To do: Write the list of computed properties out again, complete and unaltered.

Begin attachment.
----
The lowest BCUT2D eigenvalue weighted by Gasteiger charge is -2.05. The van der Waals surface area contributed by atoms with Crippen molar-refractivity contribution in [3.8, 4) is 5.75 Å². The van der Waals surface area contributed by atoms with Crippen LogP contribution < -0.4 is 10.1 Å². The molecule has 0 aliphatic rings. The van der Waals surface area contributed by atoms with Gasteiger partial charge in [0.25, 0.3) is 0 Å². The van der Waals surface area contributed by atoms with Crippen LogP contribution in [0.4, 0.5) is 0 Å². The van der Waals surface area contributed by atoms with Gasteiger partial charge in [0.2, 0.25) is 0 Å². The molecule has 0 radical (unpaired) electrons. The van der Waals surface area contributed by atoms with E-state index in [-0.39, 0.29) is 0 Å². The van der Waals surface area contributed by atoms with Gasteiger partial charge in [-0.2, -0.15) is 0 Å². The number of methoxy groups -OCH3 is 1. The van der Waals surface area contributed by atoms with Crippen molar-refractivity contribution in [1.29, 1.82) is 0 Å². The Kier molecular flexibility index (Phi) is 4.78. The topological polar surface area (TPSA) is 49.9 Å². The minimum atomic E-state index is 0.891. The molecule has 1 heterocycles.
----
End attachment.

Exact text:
The lowest BCUT2D eigenvalue weighted by Gasteiger charge is -2.05. The van der Waals surface area contributed by atoms with Crippen molar-refractivity contribution in [3.8, 4) is 5.75 Å². The van der Waals surface area contributed by atoms with Crippen LogP contribution < -0.4 is 10.1 Å². The molecule has 0 aliphatic rings. The van der Waals surface area contributed by atoms with Gasteiger partial charge in [0.25, 0.3) is 0 Å². The van der Waals surface area contributed by atoms with Crippen LogP contribution in [0.4, 0.5) is 0 Å². The van der Waals surface area contributed by atoms with Gasteiger partial charge in [0.2, 0.25) is 0 Å². The molecule has 0 radical (unpaired) electrons. The van der Waals surface area contributed by atoms with E-state index in [-0.39, 0.29) is 0 Å². The van der Waals surface area contributed by atoms with Gasteiger partial charge in [-0.2, -0.15) is 0 Å². The number of methoxy groups -OCH3 is 1. The van der Waals surface area contributed by atoms with Crippen molar-refractivity contribution in [1.29, 1.82) is 0 Å². The Kier molecular flexibility index (Phi) is 4.78. The topological polar surface area (TPSA) is 49.9 Å². The minimum atomic E-state index is 0.891. The molecule has 1 heterocycles.